There are plenty of good reasons to acquire another business, but only after you've answered some critical questions.
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The pursuit of growth typically involves, at one stage or another, merging with or acquiring another business. While some may choose to stick to organic growth, mergers and acquisitions (M&A) can help high-potential businesses realise their longer-term growth objectives much faster.
A successful M&A strategy is defined by a specific mission: for example, the acquisition of new technology, the desire to increase company value, or the need to acquire staff with a certain skillset (known as acqui-hiring). Often, it’s a combination of all these reasons.
Once you know why you’re embarking on an M&A growth strategy, you need to overcome an initial set of challenges. Namely, identifying the key business decision-makers at the company you want to acquire or merge with, building good relationships with them, and negotiating the terms and cost of the deal.
This process also involves asking some important upfront questions. I recently oversaw Bullhorn’s acquisition of Connexys, a recruitment software company based in the Netherlands – and I found that answering these five ‘Ws’ was crucial in preparing for a successful transaction and transition.
Who should we include in the acquisition process?
The answer to this varies from company to company but, typically speaking, a successful acquisition must involve immediate input from senior leadership – from both organisations – across all critical business functions: HR, technology, sales, marketing, and finance.
Once the strategy has been decided, the next step is to involve your senior managers to lead the successful roll-out of this strategy throughout the two organisations and the various teams therein.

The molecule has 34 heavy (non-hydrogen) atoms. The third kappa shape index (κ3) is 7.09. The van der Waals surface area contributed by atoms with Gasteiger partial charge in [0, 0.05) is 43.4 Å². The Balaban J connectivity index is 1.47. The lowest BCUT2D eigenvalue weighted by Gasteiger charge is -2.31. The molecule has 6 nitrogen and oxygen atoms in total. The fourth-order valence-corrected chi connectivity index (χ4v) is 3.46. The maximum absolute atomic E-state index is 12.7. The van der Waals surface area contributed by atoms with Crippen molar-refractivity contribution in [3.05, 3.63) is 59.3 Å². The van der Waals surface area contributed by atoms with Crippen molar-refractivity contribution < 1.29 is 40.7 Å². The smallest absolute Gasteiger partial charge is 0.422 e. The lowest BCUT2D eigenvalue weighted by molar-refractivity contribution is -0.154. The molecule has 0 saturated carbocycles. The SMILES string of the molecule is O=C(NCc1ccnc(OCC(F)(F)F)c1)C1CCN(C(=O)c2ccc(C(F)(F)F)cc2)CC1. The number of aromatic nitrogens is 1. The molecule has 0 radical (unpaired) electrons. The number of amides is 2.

What do we tell our new and existing customers?
To ensure any merger is met with equanimity, a comprehensive communications plan is vital. This needs to include FAQs and supporting documents that pre-empt all stakeholder concerns and queries.
Communicating an acquisition is not a one-off event, however. Regular updates need to be shared with all involved. Withholding information, for whatever reason, only serves to fuel a negative rumour mill.
Make sure your customers know that you have a strategy in place to manage the transition and keep them in the loop as change unfolds.
Change can be unsettling, so reassurance is essential. Emphasise the positive aspects of the acquisition and reaffirm that service levels will remain unaffected. Of course, what you say needs to be backed up by what you do – to convince your staff and customers that it’s business-as-usual, make sure that the quality of your service doesn’t drop.
When is right time to acquire?
There is no right time to acquire. However, there can certainly be a wrong time.
It’s never a good idea to pursue an acquisition during busy periods, including when you’re in the middle of a product launch or during major staff changes. This puts a huge amount of additional stress on business operations which, in turn, can compromise service levels.
M&As can happen very quickly: they’re not necessarily a long-term, ponderous process.
To navigate sudden and abrupt change, you need to be in a stable and secure position. Only then will you be able to make it a success.
Where will budget and resources be reallocated?
Post-acquisition, resources must be pumped into a variety of critical areas to ensure a smooth transition and keep the business operating smoothly.
People are, without doubt, a company’s primary asset. You need to keep all your employees happy and informed. Cultural alignment between the two organisations is therefore crucial.
The integration of the two organisations’ different systems and processes is also very important. This should include staff training where necessary to bring all users up to speed as quickly as possible.
Communication is important enough to get another mention here. Keeping all your stakeholders – your staff, their staff, your customers, and their customers – informed is a top priority and demands a solid investment.
Why buy growth and not build organically?
Organic growth takes time. What’s more, not all growth can be achieved organically – there are some things, such as technology, that must be bought.
An M&A strategy also makes regional expansion much more obtainable. Rather than step into new territories as an unknown entity and invest in organic growth, a merger with – or acquisition of – a locally respected business will help you gain traction in unfamiliar markets quickly.
Peter Linas is EVP corporate development and international at Bullhorn.